It was a “bet the company” deal, so we spent hours putting together a strategic negotiation plan and a detailed request for proposal to develop our software.
Then we solicited bids from qualified firms. Five parties bid, and our negotiations began.
Around the same time, I was asked to consult on a negotiation involving a multimillion dollar annual software contract between a company and its longtime vendor.
Software negotiations like these — and technology-related negotiations in general — often present particular challenges.
It’s hard to imagine companies these days not involved in significant technology-related negotiations, if only for their online presence.
So what are these challenges, and how can those involved overcome them?
According to Massachusetts Institute of Technology professor Lawrence Susskind’s “What’s Special About Technology Negotiations?” in Harvard’s Negotiation Newsletter, technology negotiators face the following challenges:
A knowledge disadvantage.
I am the first to admit to a lack of expertise in the world of technology. Sure, I am addicted to e-mail and the latest technology tools to increase our efficiency and effectiveness.
But I — like many others sitting at the negotiation table — lack the software and hardware expertise to intelligently evaluate the strengths and weaknesses of most sophisticated technology issues.
The solution? One, educate yourself about the technology issues on the table. And if you don’t understand a technology-related comment or issue, ask. If you gloss over a technology issue without fully understanding and exploring its potential ramifications, you may head down a very counterproductive path.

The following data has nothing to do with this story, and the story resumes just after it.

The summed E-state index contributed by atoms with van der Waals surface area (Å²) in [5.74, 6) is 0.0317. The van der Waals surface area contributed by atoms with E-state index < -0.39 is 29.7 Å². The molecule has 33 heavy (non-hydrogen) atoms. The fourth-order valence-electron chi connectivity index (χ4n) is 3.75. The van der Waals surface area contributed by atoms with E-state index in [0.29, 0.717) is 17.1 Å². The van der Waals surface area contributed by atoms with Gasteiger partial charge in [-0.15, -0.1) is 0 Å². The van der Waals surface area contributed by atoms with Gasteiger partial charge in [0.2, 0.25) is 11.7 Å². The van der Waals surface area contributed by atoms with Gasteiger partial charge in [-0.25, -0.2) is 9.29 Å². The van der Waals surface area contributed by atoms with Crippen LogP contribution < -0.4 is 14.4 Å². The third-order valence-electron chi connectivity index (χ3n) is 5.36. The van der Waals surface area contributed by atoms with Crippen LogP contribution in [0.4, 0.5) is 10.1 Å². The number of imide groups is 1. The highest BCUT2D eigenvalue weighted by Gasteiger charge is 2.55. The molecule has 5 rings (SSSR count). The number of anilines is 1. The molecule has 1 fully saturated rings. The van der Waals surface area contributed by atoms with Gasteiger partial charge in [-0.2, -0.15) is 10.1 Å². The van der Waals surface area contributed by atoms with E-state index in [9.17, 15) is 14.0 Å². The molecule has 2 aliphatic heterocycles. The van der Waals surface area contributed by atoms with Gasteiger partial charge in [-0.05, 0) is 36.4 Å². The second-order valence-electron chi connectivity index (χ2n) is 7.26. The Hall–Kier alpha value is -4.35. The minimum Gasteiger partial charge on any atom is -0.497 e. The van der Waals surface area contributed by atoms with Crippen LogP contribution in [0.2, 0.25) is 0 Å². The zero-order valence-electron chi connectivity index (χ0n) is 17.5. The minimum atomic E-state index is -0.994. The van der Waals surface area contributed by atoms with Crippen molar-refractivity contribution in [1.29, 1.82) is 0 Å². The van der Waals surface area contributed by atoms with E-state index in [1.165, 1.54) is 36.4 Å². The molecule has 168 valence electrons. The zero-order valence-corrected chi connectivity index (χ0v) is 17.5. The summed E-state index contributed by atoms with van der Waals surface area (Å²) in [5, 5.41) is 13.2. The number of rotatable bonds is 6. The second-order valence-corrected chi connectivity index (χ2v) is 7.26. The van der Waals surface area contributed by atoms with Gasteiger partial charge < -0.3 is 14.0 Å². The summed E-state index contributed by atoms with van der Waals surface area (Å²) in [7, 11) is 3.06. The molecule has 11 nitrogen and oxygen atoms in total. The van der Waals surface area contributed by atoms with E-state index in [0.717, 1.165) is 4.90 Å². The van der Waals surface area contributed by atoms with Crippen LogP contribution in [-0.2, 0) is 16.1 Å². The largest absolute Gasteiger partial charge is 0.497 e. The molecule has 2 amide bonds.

Two, consider bringing in an expert to help evaluate the technology and risks involved.
In our “bet the company” deal, we hired an outside technology consultant to help put together the RFP and to help evaluate the bids.
Bottom line: Do all your due diligence so you can fully understand the basic strengths and weaknesses of the technology, the options on the table and the implementation challenges.
Technology often involves high risk and uncertainty.
Few can predict the true pace of technological change.
The fact is, many technology deals involve high stakes predictions as to whether the technology solution really will deliver on its promise.
In fact, even if it delivers, the “solution” may be many times the anticipated cost and may be quickly rendered obsolete.
Different sides in a negotiation also may have different opinions as to the risk, stability, predictability and uncertainty related to the technology.
As a result, incorporate some of these contingencies into the deal. For example, one challenge in my client’s contract negotiation with its vendor involved unexpected software changes it had required in the past.
Because the original agreement did not adequately address this contingency, these ongoing issues caused tension between the parties.
Beware of the potentially negative impact of egos.
It’s easy to get caught up in the latest and greatest and lose sight of the practical business goals you want to accomplish with technology.
We weren’t sure what technology platform might provide the most effective software solution when we sent out our RFP.
And we saw some exciting possible solutions tied to very different technology platforms with varying costs and met some brilliant technologists.
Frankly, a part of me, driven by ego, wanted to hire the most brilliant team and include the most cutting-edge features.
But we kept coming back to our goals. We needed simple and effective — not the coolest thing out there.
So, understand the technology, manage the risk and uncertainty and keep your business goals — not your ego — front and center next time you negotiate a technology-related deal.
Published May 5, 2006 The Business Journal